The latest issue of Evolution and Human Behavior has an article on paternal investment and IQ. Using a longitudinal dataset of children born in Britain in 1958, Nettle (2008) found a significant positive correlation between a child’s IQ at age 11 and the father’s degree of family involvement. The less a father cared for his offspring, the less intelligent they were. Nettle concluded that paternal investment affects childhood IQ.
Now, correlation is not causation. It can be shown, for instance, that Presbyterian ministers in Boston have earnings that significantly correlate over time with the price of rum in Havana. But that doesn’t mean they’ve been dabbling in the rum trade. It simply means there’s a common causal factor, in this case the North American business cycle.
Similarly, a common cause may explain the correlation between low investment by fathers and low intelligence in their children. Deadbeat dads tend to be more present-oriented and probably less intelligent. Since intelligence has a large heritable component, their children would be less intelligent on average.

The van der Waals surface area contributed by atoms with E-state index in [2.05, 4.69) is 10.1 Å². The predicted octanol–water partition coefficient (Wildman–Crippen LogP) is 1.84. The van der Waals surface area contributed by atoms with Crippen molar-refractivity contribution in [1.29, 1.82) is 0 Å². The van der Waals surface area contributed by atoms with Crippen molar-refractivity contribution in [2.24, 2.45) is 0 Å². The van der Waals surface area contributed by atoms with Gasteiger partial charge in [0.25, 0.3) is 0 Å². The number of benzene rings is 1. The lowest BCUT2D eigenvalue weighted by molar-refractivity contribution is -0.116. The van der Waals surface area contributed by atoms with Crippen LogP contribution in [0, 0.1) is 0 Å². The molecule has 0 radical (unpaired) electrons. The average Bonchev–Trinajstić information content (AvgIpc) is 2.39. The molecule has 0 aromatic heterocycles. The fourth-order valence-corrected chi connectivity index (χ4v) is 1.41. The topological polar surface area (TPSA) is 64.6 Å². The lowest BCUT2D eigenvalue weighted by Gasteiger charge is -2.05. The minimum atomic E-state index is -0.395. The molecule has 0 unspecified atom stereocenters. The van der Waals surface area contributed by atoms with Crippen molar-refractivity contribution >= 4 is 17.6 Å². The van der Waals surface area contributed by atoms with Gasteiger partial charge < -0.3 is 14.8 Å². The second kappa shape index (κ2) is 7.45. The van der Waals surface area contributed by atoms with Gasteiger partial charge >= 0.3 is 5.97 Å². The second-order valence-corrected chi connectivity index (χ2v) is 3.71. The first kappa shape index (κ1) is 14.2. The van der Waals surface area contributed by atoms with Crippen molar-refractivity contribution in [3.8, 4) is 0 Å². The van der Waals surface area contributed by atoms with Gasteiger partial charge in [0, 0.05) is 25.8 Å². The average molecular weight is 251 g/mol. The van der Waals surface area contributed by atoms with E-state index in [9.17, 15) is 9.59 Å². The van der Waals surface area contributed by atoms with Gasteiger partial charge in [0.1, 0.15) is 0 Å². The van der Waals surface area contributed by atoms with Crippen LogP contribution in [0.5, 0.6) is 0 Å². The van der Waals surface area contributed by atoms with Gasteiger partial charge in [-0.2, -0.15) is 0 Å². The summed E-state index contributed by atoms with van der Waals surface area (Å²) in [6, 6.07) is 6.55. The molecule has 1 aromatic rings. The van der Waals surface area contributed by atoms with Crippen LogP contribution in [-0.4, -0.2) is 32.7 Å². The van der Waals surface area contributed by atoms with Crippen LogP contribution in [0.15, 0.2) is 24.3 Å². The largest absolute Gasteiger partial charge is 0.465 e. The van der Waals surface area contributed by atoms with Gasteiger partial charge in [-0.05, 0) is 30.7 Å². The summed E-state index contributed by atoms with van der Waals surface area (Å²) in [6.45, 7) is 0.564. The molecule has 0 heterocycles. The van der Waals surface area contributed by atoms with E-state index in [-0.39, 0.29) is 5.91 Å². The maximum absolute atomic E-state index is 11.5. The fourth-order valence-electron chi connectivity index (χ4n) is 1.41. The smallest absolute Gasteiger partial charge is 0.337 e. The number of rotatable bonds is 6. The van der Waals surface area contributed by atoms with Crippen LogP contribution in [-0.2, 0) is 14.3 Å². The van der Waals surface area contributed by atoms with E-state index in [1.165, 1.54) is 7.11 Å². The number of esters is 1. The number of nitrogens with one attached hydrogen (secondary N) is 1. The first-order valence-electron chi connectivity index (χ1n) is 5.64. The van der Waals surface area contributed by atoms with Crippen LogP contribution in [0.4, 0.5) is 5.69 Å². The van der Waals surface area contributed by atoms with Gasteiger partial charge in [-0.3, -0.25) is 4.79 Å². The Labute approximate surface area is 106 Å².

In all fairness, the Nettle study did control for social class, which in turn partially controls for time preference (i.e., whether the fathers were present-oriented or future-oriented). Specifically, the fathers were coded in terms of five occupational categories: professional, managerial and technical, skilled, partly skilled, and unskilled. I doubt, though, that this factor would have accounted for most variability in time preference. Even within the British working class, there is considerable variation, notably by religion and ethnicity, in the respective weighting that people give to present impulses versus future obligations.
Nettle, D. (2008). Why do some dads get more involved than others? Evidence from a large British cohort. Evolution and Human Behavior, 29, 416-423.